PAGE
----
While Tehran has denied recent claims by an Iranian opposition group that says it has "exclusive" details about a third uranium enrichment facility in the country, the denial was couched in particularly tortuous turns of phrase by Iran's top atomic energy official.
Speaking at a press conference on Friday, Atomic Energy Organization of Iran head Ali Akbar Salehi said, "No such nuclear installation with a specific definition exists in Iran which has not been declared to the [International Atomic Energy Agency]." He added, however, referring to the National Council of Resistance for Iran, which said its members obtained the information about the enrichment facility from Iran's chief opposition group, the People's Mujahedin Organization of Iran, that if they "really are aware of such an installation, perhaps they would like to tell us about it so that we can thank them."
Salehi's statements could be taken as something other than an unequivocal denial by Iran's government of the assertions. At a press conference in Washington, D.C. on Wednesday the National Council of Resistance - basically a front for Mujahedin-e-Khalq, which the United States considers a terror organization - presented satellite images and other material as evidence for its claims of the existence of an enrichment facility deep under a mountain near Qazvin, about 120 kilometers west of Tehran. The group presented photographs it said was evidence of a network of underground chambers designed to hold centrifuges to enrich nuclear material.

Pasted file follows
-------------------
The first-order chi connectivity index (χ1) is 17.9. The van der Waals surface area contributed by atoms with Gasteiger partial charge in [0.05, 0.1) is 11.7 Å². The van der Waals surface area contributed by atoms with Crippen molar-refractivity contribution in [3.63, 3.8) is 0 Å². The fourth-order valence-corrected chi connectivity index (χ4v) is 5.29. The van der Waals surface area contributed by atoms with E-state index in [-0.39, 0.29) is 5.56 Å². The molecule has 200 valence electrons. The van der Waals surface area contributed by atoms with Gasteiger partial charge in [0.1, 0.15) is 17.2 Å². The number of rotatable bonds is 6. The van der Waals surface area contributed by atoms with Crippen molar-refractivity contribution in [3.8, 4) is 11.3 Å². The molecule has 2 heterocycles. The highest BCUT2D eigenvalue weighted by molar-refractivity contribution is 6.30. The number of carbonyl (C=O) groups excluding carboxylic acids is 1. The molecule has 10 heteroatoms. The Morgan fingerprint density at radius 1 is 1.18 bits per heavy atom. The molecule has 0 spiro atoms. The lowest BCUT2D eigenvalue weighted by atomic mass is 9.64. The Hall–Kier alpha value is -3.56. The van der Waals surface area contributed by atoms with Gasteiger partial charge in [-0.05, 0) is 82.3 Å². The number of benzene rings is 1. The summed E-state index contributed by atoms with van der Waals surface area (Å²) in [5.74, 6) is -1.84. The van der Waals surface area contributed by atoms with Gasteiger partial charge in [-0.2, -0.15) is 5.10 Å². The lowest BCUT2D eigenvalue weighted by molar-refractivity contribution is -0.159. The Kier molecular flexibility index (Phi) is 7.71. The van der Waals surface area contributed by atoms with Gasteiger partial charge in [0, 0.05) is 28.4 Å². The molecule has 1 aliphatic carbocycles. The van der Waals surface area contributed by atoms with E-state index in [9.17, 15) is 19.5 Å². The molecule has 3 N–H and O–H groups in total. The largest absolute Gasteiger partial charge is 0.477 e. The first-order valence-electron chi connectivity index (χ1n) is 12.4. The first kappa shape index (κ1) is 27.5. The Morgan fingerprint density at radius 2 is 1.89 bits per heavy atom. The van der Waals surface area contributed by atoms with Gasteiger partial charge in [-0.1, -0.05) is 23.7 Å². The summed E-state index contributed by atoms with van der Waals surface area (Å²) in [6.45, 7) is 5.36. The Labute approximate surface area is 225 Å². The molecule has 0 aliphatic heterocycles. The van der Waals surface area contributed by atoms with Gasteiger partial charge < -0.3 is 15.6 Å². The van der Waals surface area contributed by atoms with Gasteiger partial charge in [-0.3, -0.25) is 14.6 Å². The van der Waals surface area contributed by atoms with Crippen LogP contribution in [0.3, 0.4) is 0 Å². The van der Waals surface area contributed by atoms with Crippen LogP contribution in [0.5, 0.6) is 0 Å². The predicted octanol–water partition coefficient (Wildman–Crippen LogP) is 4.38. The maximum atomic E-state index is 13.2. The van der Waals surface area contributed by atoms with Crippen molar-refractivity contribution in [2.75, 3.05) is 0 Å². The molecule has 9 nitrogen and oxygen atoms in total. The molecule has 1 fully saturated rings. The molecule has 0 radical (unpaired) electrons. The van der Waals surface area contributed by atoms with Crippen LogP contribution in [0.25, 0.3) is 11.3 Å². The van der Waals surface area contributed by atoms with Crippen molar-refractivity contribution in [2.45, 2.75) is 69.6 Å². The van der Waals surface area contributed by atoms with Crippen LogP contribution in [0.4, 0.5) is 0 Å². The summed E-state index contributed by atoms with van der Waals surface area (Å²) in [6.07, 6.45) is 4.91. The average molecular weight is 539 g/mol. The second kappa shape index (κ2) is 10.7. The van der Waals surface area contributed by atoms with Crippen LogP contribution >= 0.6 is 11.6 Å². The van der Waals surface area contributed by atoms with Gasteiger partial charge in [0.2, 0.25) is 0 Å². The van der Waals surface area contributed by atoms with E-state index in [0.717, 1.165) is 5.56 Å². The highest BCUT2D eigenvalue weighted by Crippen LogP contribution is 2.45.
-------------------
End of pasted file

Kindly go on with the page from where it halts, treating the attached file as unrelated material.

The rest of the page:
There has been no official reaction from the United States or Israel, but foreign news agencies quoted Washington officials, speaking anonymously, who were skeptical about the claims. One told Reuters that the United States already knew about the Qazvin facility: "This facility has been under construction for years, and we've known about it for years. While there's still some ambiguity about its ultimate purpose - not unusual for something that's still taking shape - there's no reason at this point to think it's nuclear. The Iranians put military stuff in tunnels, too. People should be cautious about reaching conclusions here," the official said.
The largest known enrichment plant in Iran is the one in Natanz, where the government says it plans to install 50,000 centrifuges capable of enriching uranium to 3.5 percent, to fuel its nuclear power plants. The plant currently has some 9,000 centrifuges, about 6,000 of which are operating. Iran has slightly less than three tons of low-enriched uranium that if enriched further, to 20 percent, would be enough for two or three atomic bombs.
In addition, Iran has produced 22 kilograms of more highly enriched uranium for a research reactor in Tehran.
Last September Iran announced the existence of a second enrichment facility, near Qom, when it became clear that the Western powers were aware of it and were about to report on it.
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